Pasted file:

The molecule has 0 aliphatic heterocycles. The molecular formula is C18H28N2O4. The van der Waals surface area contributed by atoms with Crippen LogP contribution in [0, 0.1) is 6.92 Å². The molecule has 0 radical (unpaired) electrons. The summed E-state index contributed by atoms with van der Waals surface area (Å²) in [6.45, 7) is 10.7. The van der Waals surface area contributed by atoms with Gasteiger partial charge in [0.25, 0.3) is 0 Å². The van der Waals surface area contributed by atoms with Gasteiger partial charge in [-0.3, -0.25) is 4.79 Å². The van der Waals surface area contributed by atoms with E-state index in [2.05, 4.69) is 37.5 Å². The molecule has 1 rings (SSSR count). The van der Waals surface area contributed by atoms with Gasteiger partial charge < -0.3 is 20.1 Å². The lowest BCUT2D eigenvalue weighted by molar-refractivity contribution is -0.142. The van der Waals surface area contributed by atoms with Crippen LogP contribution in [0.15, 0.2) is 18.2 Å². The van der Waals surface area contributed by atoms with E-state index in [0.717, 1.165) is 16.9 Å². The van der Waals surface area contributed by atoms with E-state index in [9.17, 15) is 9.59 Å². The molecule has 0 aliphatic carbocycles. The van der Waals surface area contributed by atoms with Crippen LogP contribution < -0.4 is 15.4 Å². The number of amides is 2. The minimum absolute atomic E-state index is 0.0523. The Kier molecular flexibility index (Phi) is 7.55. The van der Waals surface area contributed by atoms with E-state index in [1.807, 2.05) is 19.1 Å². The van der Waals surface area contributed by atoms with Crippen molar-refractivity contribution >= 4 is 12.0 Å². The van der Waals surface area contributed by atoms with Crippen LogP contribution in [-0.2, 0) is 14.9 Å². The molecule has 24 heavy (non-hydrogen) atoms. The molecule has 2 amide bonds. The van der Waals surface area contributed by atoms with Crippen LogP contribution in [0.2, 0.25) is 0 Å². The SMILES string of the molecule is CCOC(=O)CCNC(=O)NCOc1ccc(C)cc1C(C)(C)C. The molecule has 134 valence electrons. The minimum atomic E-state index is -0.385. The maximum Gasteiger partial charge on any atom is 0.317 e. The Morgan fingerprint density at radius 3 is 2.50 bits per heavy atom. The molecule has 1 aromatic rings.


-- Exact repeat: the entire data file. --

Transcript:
The molecule has 0 aliphatic heterocycles. The molecular formula is C18H28N2O4. The van der Waals surface area contributed by atoms with Crippen LogP contribution in [0, 0.1) is 6.92 Å². The molecule has 0 radical (unpaired) electrons. The summed E-state index contributed by atoms with van der Waals surface area (Å²) in [6.45, 7) is 10.7. The van der Waals surface area contributed by atoms with Gasteiger partial charge in [0.25, 0.3) is 0 Å². The van der Waals surface area contributed by atoms with Gasteiger partial charge in [-0.3, -0.25) is 4.79 Å². The van der Waals surface area contributed by atoms with E-state index in [2.05, 4.69) is 37.5 Å². The molecule has 1 rings (SSSR count). The van der Waals surface area contributed by atoms with Gasteiger partial charge < -0.3 is 20.1 Å². The lowest BCUT2D eigenvalue weighted by molar-refractivity contribution is -0.142. The van der Waals surface area contributed by atoms with Crippen LogP contribution in [0.15, 0.2) is 18.2 Å². The van der Waals surface area contributed by atoms with E-state index in [0.717, 1.165) is 16.9 Å². The van der Waals surface area contributed by atoms with E-state index in [9.17, 15) is 9.59 Å². The molecule has 0 aliphatic carbocycles. The van der Waals surface area contributed by atoms with Crippen LogP contribution < -0.4 is 15.4 Å². The number of amides is 2. The minimum absolute atomic E-state index is 0.0523. The Kier molecular flexibility index (Phi) is 7.55. The van der Waals surface area contributed by atoms with E-state index in [1.807, 2.05) is 19.1 Å². The van der Waals surface area contributed by atoms with Crippen molar-refractivity contribution >= 4 is 12.0 Å². The van der Waals surface area contributed by atoms with Crippen LogP contribution in [-0.2, 0) is 14.9 Å². The molecule has 24 heavy (non-hydrogen) atoms. The molecule has 2 amide bonds. The van der Waals surface area contributed by atoms with Crippen LogP contribution in [0.2, 0.25) is 0 Å². The SMILES string of the molecule is CCOC(=O)CCNC(=O)NCOc1ccc(C)cc1C(C)(C)C. The molecule has 134 valence electrons. The minimum atomic E-state index is -0.385. The maximum Gasteiger partial charge on any atom is 0.317 e. The Morgan fingerprint density at radius 3 is 2.50 bits per heavy atom. The molecule has 1 aromatic rings.